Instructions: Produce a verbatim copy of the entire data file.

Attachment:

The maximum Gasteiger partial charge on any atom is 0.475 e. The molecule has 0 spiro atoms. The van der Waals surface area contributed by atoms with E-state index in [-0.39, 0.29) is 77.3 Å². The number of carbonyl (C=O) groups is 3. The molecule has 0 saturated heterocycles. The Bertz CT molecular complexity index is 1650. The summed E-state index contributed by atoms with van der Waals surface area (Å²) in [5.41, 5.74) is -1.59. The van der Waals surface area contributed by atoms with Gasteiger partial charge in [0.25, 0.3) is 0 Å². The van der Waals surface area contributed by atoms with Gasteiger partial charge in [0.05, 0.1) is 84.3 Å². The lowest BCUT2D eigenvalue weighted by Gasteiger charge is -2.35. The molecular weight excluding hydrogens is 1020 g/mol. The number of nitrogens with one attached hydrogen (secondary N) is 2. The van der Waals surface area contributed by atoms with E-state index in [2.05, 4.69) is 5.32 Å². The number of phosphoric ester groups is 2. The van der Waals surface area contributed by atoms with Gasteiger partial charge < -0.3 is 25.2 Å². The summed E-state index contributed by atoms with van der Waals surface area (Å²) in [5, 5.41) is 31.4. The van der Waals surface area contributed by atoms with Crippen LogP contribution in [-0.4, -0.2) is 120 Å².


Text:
The maximum Gasteiger partial charge on any atom is 0.475 e. The molecule has 0 spiro atoms. The van der Waals surface area contributed by atoms with E-state index in [-0.39, 0.29) is 77.3 Å². The number of carbonyl (C=O) groups is 3. The molecule has 0 saturated heterocycles. The Bertz CT molecular complexity index is 1650. The summed E-state index contributed by atoms with van der Waals surface area (Å²) in [5.41, 5.74) is -1.59. The van der Waals surface area contributed by atoms with Gasteiger partial charge in [0.25, 0.3) is 0 Å². The van der Waals surface area contributed by atoms with Gasteiger partial charge in [0.05, 0.1) is 84.3 Å². The lowest BCUT2D eigenvalue weighted by Gasteiger charge is -2.35. The molecular weight excluding hydrogens is 1020 g/mol. The number of nitrogens with one attached hydrogen (secondary N) is 2. The van der Waals surface area contributed by atoms with E-state index in [2.05, 4.69) is 5.32 Å². The number of phosphoric ester groups is 2. The van der Waals surface area contributed by atoms with Gasteiger partial charge < -0.3 is 25.2 Å². The summed E-state index contributed by atoms with van der Waals surface area (Å²) in [5, 5.41) is 31.4. The van der Waals surface area contributed by atoms with Crippen LogP contribution in [-0.4, -0.2) is 120 Å².